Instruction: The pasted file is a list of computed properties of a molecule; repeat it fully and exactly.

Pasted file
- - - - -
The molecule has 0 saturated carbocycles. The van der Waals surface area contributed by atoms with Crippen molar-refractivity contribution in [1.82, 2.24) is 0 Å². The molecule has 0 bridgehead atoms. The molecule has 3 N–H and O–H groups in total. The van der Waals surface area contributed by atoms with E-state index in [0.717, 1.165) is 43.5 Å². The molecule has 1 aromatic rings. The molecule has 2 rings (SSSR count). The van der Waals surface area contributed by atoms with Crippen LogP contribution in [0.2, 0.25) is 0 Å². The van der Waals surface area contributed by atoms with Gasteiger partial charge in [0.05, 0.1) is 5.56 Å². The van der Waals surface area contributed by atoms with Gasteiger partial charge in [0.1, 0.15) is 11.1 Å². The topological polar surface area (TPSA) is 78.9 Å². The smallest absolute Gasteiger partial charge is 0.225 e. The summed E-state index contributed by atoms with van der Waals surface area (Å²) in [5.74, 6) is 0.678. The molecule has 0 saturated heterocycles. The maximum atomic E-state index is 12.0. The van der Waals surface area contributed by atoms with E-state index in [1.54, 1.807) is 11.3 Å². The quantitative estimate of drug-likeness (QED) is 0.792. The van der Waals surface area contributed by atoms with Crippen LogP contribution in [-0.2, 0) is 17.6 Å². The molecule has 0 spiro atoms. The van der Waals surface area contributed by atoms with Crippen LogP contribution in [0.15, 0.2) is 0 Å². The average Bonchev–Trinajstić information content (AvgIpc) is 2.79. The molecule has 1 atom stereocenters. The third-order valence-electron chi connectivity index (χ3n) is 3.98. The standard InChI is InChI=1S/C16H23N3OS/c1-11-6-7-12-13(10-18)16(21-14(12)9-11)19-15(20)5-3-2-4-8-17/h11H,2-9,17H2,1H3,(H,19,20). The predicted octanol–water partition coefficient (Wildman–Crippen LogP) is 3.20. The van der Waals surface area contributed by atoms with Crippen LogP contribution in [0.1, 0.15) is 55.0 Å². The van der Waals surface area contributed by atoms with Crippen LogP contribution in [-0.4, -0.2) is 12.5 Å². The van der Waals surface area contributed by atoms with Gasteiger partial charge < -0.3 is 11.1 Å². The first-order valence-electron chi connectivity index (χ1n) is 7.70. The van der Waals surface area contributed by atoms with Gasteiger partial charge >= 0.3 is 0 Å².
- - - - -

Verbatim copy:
The molecule has 0 saturated carbocycles. The van der Waals surface area contributed by atoms with Crippen molar-refractivity contribution in [1.82, 2.24) is 0 Å². The molecule has 0 bridgehead atoms. The molecule has 3 N–H and O–H groups in total. The van der Waals surface area contributed by atoms with E-state index in [0.717, 1.165) is 43.5 Å². The molecule has 1 aromatic rings. The molecule has 2 rings (SSSR count). The van der Waals surface area contributed by atoms with Crippen LogP contribution in [0.2, 0.25) is 0 Å². The van der Waals surface area contributed by atoms with Gasteiger partial charge in [0.05, 0.1) is 5.56 Å². The van der Waals surface area contributed by atoms with Gasteiger partial charge in [0.1, 0.15) is 11.1 Å². The topological polar surface area (TPSA) is 78.9 Å². The smallest absolute Gasteiger partial charge is 0.225 e. The summed E-state index contributed by atoms with van der Waals surface area (Å²) in [5.74, 6) is 0.678. The molecule has 0 saturated heterocycles. The maximum atomic E-state index is 12.0. The van der Waals surface area contributed by atoms with E-state index in [1.54, 1.807) is 11.3 Å². The quantitative estimate of drug-likeness (QED) is 0.792. The van der Waals surface area contributed by atoms with Crippen LogP contribution in [-0.2, 0) is 17.6 Å². The molecule has 0 spiro atoms. The van der Waals surface area contributed by atoms with Crippen LogP contribution in [0.15, 0.2) is 0 Å². The average Bonchev–Trinajstić information content (AvgIpc) is 2.79. The molecule has 1 atom stereocenters. The third-order valence-electron chi connectivity index (χ3n) is 3.98. The standard InChI is InChI=1S/C16H23N3OS/c1-11-6-7-12-13(10-18)16(21-14(12)9-11)19-15(20)5-3-2-4-8-17/h11H,2-9,17H2,1H3,(H,19,20). The predicted octanol–water partition coefficient (Wildman–Crippen LogP) is 3.20. The van der Waals surface area contributed by atoms with Crippen LogP contribution in [0.1, 0.15) is 55.0 Å². The van der Waals surface area contributed by atoms with Crippen LogP contribution in [-0.4, -0.2) is 12.5 Å². The van der Waals surface area contributed by atoms with Gasteiger partial charge < -0.3 is 11.1 Å². The first-order valence-electron chi connectivity index (χ1n) is 7.70. The van der Waals surface area contributed by atoms with Gasteiger partial charge >= 0.3 is 0 Å².